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Andrew's personal blog to share his occasional IT/programming notes with the World.
Andrew Sichevoi is experienced Software Developer with more than 10 years of commercial development. Skilled in C++, Python, object oriented design and architecture, crossplatform development as well as in team leadership.

How to replace default screensaver in XFCE

· by Andrew Sichevoi · Read in about 2 min · (411 Words)
linux xfce

By default XFCE is shipped with a quite ascetic xscreensaver. Some people may find it not attractive. So I do also. For example, if you install an alternative screen locking application called i3lock there are about no chances that it will be used by XFCE. Even there are no other alternatives installed. Because XFCE knows nothing about it. But user definitely knows and wants to replace the default screensaver with a preferred one.

The entry point for XFCE to screen lockers is a script called xflock{4}. All XFCE applications which need to start a screensaver or to lock the screen run it. (Note: Since version 4.10 it is shipped as a part of xfce4-session package.) E.g., XFCE’s power manager will call xflock{4} when an action “Lock Screen” is specified for several ACPI events like “LID closed”; or when system goes suspend. The script itself launches only a default screensaver.

Possible alternatives

The ugly thing about this script is that it contains hardcoded list of screensavers. So if yours favorite screensaver is not listed there it won’t be launched. The priority of these locking applications is:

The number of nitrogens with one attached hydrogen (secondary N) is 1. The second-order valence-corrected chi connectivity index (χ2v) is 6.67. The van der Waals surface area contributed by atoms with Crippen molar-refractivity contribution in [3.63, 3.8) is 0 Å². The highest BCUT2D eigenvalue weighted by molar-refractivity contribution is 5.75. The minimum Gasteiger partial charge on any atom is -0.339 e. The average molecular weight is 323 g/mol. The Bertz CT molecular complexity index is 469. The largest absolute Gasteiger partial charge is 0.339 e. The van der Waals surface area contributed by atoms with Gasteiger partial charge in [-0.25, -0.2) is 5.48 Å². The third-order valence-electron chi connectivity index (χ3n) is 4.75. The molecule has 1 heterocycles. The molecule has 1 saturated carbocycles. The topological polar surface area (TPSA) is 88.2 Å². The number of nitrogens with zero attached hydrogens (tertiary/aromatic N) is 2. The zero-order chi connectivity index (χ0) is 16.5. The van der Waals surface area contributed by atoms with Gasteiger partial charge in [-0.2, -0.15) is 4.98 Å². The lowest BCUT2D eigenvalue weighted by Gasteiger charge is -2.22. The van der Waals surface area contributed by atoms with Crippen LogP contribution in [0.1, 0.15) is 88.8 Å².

1. xscreensaver
  2. GNOME Screensaver
  3. xlock
  4. slock

And nothing else!


The straight way is to add an alternative screensaver is to hack xflock{4}’s contents. Replace:

for lock_cmd in \
  "xlock -mode blank" \


for lock_cmd in \
  "my-favorite-screensaver" \ # e.g. i3lock
  "xlock -mode blank" \

But on the system’s next update these changes more likely will be overrided with the default ones and yours screensaver will stop launching. The best way of course is to extend xflock{4} and send the patch to upstream; but not this time :). Another way is to pretend like we have a one of the above-mentioned screensavers which XFCE is familiar with:

1. Create a script which launches your screensaver. For example, with the following contents:

if ! pidof i3lock > /dev/null 2>&1; then # launch once only
  /usr/bin/i3lock --dpms -c 000000

2. Make a symbolic link /usr/bin/slock to the newly created script;

After these steps there will be a new system’s default screen locker.

Note: Do not forget to uninstall xscreensaver, gnome-screensaver, xlock from the system if there are any to prevent using of them because of their’s higher priority.

Note: Please keep in mind about created symlink if once you decide to install an application with the same name.

This article was originally published on the previous version of this blog